Scarano says several chains are interested in the site; Sarina Way residents also turned out in force
The Planning Board met last night with all members present. There were no committee reports.
Hearings for the Holt & Bugbee lot split and a 30-unit apartment building at 1167 – 87 Main St. were continued to Oct. 30 by request of the applicants. A few residents were in attendance to address the board on the latter project.
In her Town Planner’s report, Community/Economic Development Manager Alex Lowder shared that Planet Fitness will be at the Oct. 30 meeting seeking a sign special permit for its new gym at 553 Main St.
Lowder also discussed the results of the Oct. 12 public feedback session for the MBTA Communities Zoning that was held last week at the Tewksbury Senior Center. That meeting was meant to discuss the public safety/public works and dimensional features of the proposed districts, but it devolved into an often redundant Q&A session, with Lowder correcting a number of misconceptions.
She plans to present findings on all sites to the Select Board on Oct. 24 and to the Planning Board on Oct. 30. From there, two sites will be selected to be submitted to the Executive Office of Housing and Livable Communities (EOHLC) for a preliminary compliance review.
Lowder highlighted some upcoming events:
Fall Fun Day will be Friday, Oct. 27 from 2 – 6 p.m. on the Town Common
Applefest will be Saturday, Oct. 28 from 9 a.m. to 3 p.m. at TMHS
Safe Halloween is Sunday, Oct. 29 from 1 – 3 p.m. at TMHS
Jeff Sarra of Batten Bros. signs appeared for the Citizens Bank at 295 Main St., in the Walmart lot. The bank is updating its branding and is looking to replace all of its signage. The three replacements will be in the same locations and somewhat smaller than the previous signs. A special permit is required based on the number of signs. It was approved unanimously.
Brad Capadanno of Capadanno & Son Construction and Cameron Rothfuss of Consolidated Electrical Distributors appeared seeking a special permit for a new CED wholesale showroom at the JSR office park at 1059 East St., in the space formerly occupied by the Peterbilt store. This will be the company’s twenty-fifth store in New England. A use special permit was required based on some reconfiguration in the unit to increase showroom space. It was approved unanimously.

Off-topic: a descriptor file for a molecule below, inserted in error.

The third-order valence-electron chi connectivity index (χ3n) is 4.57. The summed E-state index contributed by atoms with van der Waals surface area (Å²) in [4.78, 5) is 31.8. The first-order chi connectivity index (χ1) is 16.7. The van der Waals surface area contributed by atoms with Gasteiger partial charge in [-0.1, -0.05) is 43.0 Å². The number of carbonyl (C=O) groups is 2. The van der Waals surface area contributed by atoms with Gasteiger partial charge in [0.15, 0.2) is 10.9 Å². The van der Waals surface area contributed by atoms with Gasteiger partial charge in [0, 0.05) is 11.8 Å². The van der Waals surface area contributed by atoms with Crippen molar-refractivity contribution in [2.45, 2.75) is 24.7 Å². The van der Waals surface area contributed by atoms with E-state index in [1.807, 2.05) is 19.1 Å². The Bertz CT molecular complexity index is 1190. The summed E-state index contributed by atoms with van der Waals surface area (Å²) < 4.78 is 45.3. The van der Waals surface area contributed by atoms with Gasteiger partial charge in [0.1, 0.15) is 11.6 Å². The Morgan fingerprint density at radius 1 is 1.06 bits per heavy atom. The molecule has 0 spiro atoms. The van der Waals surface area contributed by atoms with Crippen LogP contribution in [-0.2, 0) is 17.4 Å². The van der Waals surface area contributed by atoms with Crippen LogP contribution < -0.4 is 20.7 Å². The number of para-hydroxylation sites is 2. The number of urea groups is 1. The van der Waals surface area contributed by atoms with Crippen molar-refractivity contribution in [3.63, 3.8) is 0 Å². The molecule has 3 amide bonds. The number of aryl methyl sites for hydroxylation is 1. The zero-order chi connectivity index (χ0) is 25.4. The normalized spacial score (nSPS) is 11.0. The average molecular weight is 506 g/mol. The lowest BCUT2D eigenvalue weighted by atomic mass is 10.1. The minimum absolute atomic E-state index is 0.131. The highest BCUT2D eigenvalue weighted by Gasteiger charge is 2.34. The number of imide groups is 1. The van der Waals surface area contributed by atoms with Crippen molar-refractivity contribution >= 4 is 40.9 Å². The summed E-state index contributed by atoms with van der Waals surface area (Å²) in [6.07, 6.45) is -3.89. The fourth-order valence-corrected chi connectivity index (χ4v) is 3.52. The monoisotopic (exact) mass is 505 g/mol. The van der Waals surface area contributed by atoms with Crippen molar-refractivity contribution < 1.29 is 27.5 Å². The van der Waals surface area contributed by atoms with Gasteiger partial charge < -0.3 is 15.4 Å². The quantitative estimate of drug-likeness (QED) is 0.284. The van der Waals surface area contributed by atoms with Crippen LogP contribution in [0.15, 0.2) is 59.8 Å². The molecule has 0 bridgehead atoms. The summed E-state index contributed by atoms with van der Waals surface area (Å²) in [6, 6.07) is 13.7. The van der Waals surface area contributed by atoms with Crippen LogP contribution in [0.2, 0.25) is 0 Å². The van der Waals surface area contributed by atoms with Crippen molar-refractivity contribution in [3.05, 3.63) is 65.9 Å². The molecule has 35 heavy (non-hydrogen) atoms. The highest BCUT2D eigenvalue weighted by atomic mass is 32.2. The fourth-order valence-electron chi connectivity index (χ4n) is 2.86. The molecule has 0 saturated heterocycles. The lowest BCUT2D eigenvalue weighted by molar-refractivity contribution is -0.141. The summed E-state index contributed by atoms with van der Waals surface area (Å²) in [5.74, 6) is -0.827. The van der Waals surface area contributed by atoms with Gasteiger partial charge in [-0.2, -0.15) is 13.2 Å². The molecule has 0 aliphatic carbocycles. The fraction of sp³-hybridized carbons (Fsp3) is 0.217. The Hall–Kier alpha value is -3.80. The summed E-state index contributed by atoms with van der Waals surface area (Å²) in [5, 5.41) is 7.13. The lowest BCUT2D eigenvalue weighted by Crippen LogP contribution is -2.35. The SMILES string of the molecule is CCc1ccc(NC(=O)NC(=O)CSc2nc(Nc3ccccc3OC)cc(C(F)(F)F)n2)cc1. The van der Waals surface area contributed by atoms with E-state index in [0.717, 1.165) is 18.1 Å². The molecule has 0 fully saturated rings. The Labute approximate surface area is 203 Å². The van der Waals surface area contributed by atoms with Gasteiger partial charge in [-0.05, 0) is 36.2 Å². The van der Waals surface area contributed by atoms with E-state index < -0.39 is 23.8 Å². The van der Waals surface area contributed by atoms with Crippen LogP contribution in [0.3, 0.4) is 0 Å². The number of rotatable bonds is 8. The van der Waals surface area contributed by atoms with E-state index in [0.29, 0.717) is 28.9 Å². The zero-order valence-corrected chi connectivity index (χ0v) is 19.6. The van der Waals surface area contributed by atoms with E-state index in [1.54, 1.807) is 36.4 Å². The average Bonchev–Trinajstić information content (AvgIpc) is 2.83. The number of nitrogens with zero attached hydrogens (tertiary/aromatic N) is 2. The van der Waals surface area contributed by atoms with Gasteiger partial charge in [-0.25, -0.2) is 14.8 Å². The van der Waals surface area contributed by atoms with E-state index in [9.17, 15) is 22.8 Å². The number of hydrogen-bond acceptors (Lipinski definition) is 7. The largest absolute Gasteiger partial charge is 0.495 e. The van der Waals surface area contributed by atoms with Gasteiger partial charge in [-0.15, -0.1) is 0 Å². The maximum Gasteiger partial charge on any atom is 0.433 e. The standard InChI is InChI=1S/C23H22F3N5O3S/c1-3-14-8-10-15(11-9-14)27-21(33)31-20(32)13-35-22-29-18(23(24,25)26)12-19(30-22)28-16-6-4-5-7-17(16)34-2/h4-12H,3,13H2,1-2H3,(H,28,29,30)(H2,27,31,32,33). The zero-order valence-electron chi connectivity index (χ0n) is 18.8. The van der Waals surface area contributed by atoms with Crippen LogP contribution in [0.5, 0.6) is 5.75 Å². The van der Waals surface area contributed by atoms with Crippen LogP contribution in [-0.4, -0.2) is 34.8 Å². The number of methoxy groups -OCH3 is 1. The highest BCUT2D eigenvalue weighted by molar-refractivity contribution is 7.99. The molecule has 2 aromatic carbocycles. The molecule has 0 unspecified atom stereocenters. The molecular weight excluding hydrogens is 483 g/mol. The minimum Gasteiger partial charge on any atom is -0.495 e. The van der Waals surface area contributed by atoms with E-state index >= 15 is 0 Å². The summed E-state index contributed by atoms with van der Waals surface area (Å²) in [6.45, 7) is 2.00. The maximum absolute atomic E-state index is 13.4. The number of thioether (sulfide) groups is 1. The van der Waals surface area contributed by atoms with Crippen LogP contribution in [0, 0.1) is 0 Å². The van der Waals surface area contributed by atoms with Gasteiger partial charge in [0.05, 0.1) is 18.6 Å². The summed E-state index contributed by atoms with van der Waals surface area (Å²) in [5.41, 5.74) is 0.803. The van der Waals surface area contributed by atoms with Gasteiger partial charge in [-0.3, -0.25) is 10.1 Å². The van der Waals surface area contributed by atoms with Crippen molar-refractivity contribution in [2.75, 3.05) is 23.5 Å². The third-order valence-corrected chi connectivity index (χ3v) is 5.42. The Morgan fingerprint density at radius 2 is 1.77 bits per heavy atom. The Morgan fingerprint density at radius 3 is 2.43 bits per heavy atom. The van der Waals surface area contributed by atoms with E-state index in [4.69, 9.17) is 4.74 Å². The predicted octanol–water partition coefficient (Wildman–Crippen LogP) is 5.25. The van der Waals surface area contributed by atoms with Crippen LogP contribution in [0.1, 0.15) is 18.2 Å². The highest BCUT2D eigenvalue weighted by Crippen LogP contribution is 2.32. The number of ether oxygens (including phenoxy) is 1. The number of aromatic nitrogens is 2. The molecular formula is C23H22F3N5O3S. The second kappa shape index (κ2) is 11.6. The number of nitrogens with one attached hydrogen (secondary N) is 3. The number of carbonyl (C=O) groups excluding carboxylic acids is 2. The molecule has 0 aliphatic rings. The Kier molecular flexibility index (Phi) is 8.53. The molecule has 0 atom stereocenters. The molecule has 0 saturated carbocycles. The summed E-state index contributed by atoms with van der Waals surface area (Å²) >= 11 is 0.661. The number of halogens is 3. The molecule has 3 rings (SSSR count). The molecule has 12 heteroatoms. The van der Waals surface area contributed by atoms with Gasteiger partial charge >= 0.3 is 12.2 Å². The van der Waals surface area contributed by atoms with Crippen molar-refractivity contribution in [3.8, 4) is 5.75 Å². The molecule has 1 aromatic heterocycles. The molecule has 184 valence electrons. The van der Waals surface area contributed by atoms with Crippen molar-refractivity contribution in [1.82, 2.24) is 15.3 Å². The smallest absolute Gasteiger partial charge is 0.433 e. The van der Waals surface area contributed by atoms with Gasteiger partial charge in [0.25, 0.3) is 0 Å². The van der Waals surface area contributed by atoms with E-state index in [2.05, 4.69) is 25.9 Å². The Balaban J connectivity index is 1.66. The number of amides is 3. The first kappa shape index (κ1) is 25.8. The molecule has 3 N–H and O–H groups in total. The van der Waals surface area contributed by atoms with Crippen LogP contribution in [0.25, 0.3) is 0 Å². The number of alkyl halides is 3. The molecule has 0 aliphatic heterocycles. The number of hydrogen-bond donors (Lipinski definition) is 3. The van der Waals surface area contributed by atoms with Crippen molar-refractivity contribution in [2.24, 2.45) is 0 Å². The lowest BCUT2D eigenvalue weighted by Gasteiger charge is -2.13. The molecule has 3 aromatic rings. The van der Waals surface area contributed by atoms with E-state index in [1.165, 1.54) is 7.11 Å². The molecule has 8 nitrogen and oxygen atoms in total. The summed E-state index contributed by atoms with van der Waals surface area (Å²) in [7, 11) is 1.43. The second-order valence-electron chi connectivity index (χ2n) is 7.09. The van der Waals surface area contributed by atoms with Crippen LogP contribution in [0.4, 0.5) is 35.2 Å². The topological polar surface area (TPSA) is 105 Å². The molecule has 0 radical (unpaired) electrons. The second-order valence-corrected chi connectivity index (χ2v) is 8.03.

Meera Cousens and Jim Hanley of Civil Design Consultants and developer Arnie Martel appeared for Martel’s proposed three-story, climate-controlled, 32,300 square-foot self-service storage facility. The approximately one acre site at 911 – 913 East St. currently houses D&G Landscaping and ZP Marble & Granite. Two existing buildings will be demolished, and the storage facility will be new construction with 12 parking spaces.
Martel agreed to add a bike rack, as is required in the new zoning bylaw, and said customers will likely be able to rent a storage unit online and pick up a key fob. There will be granite curbing and bituminous concrete sidewalks and onsite security such that there is no need for a gate that could lead to cars being backed up onto East St. The hearing was continued to Oct. 30
Cousens and Hanley stayed on for the site plan review for 1879 Main St., the Tree House Brewing Co. overflow lot planned for the former Funland site.
“We have a difference of opinion with DPW on one issue regarding how the stormwater management standards apply to this redevelopment project,” said Cousens by way of explanation for multiple continuances.
Approximately 67% of the Funland site is located within a 100-year floodplain. MassDEP has pushed back on Tree House’s plan to count a stormwater basin as both a compensatory flood storage area and an area where stormwater from other portions of the site will be directed. The remedy, cutting the number of spaces from 138 to 60 spaces, is not seen as financially feasible given the $2.1 million price tag for the 2.3 acre property.